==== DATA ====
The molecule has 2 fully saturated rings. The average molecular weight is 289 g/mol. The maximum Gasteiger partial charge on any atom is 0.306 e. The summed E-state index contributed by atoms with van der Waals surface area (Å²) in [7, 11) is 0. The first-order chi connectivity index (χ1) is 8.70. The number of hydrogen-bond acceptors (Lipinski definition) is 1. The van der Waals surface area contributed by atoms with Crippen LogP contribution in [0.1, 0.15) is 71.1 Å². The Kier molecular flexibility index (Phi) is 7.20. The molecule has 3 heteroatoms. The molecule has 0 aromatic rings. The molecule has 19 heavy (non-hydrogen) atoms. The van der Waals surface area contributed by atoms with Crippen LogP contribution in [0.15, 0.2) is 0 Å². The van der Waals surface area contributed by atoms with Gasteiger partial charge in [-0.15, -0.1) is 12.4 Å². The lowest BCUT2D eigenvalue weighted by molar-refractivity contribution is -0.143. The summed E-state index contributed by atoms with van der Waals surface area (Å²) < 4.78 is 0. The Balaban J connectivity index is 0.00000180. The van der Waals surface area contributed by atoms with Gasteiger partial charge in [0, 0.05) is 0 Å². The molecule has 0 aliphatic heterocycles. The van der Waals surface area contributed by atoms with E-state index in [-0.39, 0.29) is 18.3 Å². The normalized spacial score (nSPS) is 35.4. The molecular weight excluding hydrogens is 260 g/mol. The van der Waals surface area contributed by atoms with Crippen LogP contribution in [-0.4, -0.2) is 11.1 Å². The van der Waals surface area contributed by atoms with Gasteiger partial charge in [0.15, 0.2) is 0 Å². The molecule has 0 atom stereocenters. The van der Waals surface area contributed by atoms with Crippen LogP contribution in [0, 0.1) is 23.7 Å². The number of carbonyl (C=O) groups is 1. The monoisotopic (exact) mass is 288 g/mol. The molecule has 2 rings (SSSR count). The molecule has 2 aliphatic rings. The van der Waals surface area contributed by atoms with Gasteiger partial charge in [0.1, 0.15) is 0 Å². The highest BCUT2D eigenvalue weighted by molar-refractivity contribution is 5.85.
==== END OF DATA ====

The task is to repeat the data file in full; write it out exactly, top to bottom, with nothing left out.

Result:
The molecule has 2 fully saturated rings. The average molecular weight is 289 g/mol. The maximum Gasteiger partial charge on any atom is 0.306 e. The summed E-state index contributed by atoms with van der Waals surface area (Å²) in [7, 11) is 0. The first-order chi connectivity index (χ1) is 8.70. The number of hydrogen-bond acceptors (Lipinski definition) is 1. The van der Waals surface area contributed by atoms with Crippen LogP contribution in [0.1, 0.15) is 71.1 Å². The Kier molecular flexibility index (Phi) is 7.20. The molecule has 3 heteroatoms. The molecule has 0 aromatic rings. The molecule has 19 heavy (non-hydrogen) atoms. The van der Waals surface area contributed by atoms with Crippen LogP contribution in [0.15, 0.2) is 0 Å². The van der Waals surface area contributed by atoms with Gasteiger partial charge in [-0.15, -0.1) is 12.4 Å². The lowest BCUT2D eigenvalue weighted by molar-refractivity contribution is -0.143. The summed E-state index contributed by atoms with van der Waals surface area (Å²) < 4.78 is 0. The Balaban J connectivity index is 0.00000180. The van der Waals surface area contributed by atoms with Gasteiger partial charge in [0, 0.05) is 0 Å². The molecule has 0 aliphatic heterocycles. The van der Waals surface area contributed by atoms with E-state index in [-0.39, 0.29) is 18.3 Å². The normalized spacial score (nSPS) is 35.4. The molecular weight excluding hydrogens is 260 g/mol. The van der Waals surface area contributed by atoms with Crippen LogP contribution in [-0.4, -0.2) is 11.1 Å². The van der Waals surface area contributed by atoms with Gasteiger partial charge in [0.15, 0.2) is 0 Å². The molecule has 0 atom stereocenters. The van der Waals surface area contributed by atoms with Crippen LogP contribution in [0, 0.1) is 23.7 Å². The number of carbonyl (C=O) groups is 1. The monoisotopic (exact) mass is 288 g/mol. The molecule has 2 rings (SSSR count). The molecule has 2 aliphatic rings. The van der Waals surface area contributed by atoms with Gasteiger partial charge in [0.1, 0.15) is 0 Å². The highest BCUT2D eigenvalue weighted by molar-refractivity contribution is 5.85.